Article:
In scene nineteen, Faust has seduced the innocent young Gretchen, and now intends consummating his lust that night. He provides her with a potion which he claims will ensure that her mother will sleep soundly, assuring her that it is safe.
Scene twenty is set some time later, as Gretchen and a friend go to the well to fill their water-jugs. Her friend asks Gretchen whether she has heard about a mutual friend, Barbara, who she reveals has had an illegitimate child. Gretchen expresses her sympathy for Barbara’s predicament, but her friend is hard-hearted and blames Barbara for her foolishness and immorality.
Ary Scheffer is one of the few artists who have depicted this, in his Margarete at the Fountain, thought to have been completed shortly before the artist’s early death in 1858. Although he introduces an additional woman at the well, Gretchen’s face says it all.
Gretchen walks back musing to herself that Barbara’s sin is now her sin too.
Gretchen is seen next at the foot of a statue of the Virgin Mary as Mater Dolorosa, Our Lady of Sorrows. Having placed some flowers on the statue, she prays for the Virgin’s help in her anguish, a moment which has proved popular with visual artists.
Peter von Cornelius’ early illustration of Gretchen in Front of the Mater Dolorosa from about 1815 follows Goethe’s text closely. She is seen kneeling and wiping her tears. The stork at the right may be a reference to pregnancy: the bird is implicated in the delivery of babies in various European folk tales.
Wilhelm von Kaulbach’s undated Gretchen in Front of the Mater Dolorosa shows Gretchen in greater grief, kneeling and bowed. Through the arch are three women at a well, perhaps in a composite of the previous scene.
Adam Vogler’s undated painting of Gretchen Before the Statue of the Virgin Mary shows her in a more contemplative sorrow.
The next scene takes place outside Gretchen’s house, at night, when her enlisted brother turns up. He says that he used to extol his sister’s virtue, but now that her reputation has been destroyed he is being taunted for her immoral behaviour. Faust and Mephistopheles then arrive. They are discussing a buried hoard of silver which Mephistopheles has stolen for Faust to give to Gretchen.
When Mephistopheles sings, accompanying himself on a zither, Gretchen’s brother leaps out and challenges them. A sword-fight ensues, in which Faust, with the devil’s help, mortally wounds the brother. The two men hurry away, leaving him on the roadside where he fell.
Gretchen and Martha look out of their houses. A crowd has already gathered, and tells Gretchen that there’s a body, that of her brother, who isn’t yet dead. He tells his sister that she’s now a whore and a slut, and predicts her downfall from sin, before dying in front of her.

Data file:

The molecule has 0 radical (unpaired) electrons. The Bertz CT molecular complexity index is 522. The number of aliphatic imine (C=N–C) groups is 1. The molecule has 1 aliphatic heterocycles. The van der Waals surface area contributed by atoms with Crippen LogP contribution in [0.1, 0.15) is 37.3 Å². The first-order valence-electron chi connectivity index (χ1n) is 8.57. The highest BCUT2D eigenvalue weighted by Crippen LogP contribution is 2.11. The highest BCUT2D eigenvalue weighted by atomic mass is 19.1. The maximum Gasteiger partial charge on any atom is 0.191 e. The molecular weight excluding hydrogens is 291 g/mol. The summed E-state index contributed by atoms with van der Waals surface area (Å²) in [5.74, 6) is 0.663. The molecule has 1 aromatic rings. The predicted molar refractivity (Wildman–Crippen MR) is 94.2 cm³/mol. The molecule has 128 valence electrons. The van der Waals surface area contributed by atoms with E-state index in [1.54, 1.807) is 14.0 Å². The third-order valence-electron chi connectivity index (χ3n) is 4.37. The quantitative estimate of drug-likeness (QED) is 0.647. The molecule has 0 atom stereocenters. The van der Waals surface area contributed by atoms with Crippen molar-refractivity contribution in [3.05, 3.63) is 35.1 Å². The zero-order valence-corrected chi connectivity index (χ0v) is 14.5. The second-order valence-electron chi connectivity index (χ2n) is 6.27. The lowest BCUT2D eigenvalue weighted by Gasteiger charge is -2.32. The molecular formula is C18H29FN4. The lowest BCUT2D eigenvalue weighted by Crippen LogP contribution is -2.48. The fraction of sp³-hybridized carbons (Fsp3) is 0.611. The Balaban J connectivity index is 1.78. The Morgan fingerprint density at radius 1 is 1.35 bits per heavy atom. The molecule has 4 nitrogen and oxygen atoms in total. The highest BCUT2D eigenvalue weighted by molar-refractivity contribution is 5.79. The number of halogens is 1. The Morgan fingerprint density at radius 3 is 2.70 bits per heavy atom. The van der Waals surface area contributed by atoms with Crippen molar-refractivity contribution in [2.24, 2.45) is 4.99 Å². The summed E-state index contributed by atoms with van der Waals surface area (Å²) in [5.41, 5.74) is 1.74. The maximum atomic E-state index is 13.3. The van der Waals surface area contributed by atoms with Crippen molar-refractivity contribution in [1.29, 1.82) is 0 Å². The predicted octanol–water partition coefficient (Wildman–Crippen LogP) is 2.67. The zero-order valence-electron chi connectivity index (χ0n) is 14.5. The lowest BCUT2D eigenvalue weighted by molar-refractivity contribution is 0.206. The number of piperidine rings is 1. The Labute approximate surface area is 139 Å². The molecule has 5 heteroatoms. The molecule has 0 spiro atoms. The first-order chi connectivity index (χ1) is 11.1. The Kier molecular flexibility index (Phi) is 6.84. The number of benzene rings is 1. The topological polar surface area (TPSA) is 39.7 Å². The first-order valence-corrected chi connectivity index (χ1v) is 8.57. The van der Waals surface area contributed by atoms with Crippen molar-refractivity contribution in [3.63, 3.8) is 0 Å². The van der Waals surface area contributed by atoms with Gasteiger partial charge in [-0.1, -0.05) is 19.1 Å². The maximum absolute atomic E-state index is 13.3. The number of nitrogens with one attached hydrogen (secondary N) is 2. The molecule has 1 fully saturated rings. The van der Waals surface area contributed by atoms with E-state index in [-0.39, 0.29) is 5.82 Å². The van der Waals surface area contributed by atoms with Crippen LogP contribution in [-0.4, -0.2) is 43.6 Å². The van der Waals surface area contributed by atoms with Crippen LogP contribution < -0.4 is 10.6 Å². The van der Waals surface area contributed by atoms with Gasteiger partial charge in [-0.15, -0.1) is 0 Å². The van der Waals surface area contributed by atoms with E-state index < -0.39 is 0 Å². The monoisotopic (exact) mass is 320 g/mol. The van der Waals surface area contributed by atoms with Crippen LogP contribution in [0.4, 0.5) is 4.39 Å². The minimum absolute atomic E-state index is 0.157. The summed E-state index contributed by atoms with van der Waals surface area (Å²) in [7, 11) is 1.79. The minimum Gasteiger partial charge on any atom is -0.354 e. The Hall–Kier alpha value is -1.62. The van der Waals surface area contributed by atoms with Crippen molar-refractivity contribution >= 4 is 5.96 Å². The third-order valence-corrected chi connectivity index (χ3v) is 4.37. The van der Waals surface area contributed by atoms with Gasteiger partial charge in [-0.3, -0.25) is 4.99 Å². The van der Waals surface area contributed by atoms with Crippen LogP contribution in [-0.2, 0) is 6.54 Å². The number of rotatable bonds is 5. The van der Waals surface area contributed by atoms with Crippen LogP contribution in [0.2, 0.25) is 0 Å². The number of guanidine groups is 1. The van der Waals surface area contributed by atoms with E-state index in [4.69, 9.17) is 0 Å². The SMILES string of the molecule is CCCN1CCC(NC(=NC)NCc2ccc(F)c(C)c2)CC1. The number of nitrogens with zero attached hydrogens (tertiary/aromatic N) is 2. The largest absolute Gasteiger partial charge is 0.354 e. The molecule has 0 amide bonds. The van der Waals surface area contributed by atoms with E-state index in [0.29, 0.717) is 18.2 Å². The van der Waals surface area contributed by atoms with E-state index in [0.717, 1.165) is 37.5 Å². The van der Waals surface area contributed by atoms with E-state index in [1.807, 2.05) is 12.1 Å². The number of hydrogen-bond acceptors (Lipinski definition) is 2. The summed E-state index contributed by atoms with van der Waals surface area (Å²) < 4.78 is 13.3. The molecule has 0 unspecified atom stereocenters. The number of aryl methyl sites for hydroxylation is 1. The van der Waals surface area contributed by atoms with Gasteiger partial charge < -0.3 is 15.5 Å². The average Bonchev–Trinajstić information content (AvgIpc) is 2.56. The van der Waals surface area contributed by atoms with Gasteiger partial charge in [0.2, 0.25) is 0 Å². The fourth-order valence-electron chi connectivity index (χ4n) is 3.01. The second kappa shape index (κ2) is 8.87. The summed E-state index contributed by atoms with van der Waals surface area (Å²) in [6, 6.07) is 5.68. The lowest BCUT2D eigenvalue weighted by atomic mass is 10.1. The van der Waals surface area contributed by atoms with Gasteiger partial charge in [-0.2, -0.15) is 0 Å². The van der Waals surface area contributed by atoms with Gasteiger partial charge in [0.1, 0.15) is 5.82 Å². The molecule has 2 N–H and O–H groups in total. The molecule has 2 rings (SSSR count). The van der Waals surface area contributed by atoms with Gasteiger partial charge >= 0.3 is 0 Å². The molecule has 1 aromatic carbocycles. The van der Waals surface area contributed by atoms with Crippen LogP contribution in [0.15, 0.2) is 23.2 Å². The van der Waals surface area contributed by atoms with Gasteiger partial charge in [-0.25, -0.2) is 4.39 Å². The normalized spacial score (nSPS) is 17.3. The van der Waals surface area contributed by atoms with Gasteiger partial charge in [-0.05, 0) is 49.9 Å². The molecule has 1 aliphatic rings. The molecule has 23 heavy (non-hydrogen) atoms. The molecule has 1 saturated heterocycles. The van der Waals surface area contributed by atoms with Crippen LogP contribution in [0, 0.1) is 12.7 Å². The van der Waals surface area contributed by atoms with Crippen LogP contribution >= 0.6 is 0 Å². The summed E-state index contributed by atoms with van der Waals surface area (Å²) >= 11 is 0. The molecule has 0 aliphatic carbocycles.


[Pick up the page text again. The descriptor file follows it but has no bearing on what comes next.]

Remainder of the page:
Gretchen next attends a mass for the dead, presumably her brother, at the cathedral. She is there taunted by an evil spirit, who reveals that the sleeping potion which Gretchen had given her mother had killed the woman. These thoughts distress Gretchen greatly, who feels that the organ music is choking her. Following further taunts from the spirit, Gretchen faints.
Eugène Delacroix’s lithograph of Margarete in Church, from his 1828 series of illustrations, personifies the evil spirit, showing Gretchen as she starts to feel faint.
In Ary Scheffer’s Margarete in the Church from 1844, Gretchen is dressed in the black of mourning, for her brother or mother perhaps, and instead of looking ahead she stares straight at the viewer. There is no sign of the spirit which causes her to faint.
Scheffer first painted this scene in 1832, and the following year exhibited that larger work at the Salon, but it has since been lost. This is one of several later versions which he made, probably commissioned by dealers.
Dante Gabriel Rossetti’s early ink drawing of Margaret in the Church, from 1848, may be mistitled, as it seems to show Gretchen kneeling in prayer by a statue of the Virgin Mary, although not a regular Mater Dolorosa. Behind her is what is most probably the evil spirit, which suggests that this might be a composite of Goethe’s scenes.
In James Tissot’s Marguerite in Church from about 1861, Gretchen is cast in the role of the penitent Magdalene. Two innocent children kneel in front of a shrine, praying in a normal and obvious manner. Gretchen’s inner turmoil cannot bring her any closer to that shrine, or even to break herself out of her posture of dejection, eyes cast down, hands apart rather than held together in prayer. Above her is a painting of the Last Judgement, anticipation of her fate.
Scheffer also painted Marguerite Coming Out of the Church in 1838. This may show the sequel to the scene in the cathedral which is omitted by Goethe, as Gretchen emerges afterwards, with Faust and Mephistopheles waiting for her. Alternatively, this could be an idiosyncratic account of Gretchen and Faust’s first meeting.
Finally, Lawrence Alma-Tadema’s undated painting shows Faust and Marguerite emerging from the cathedral, as Mephistopheles skulks behind the monument in the churchyard, looking more an alter ego or doppelgänger than a demon.
Shortly afterwards, Faust and Mephistopheles set off to celebrate Walpurgis Night in the Hartz Mountains.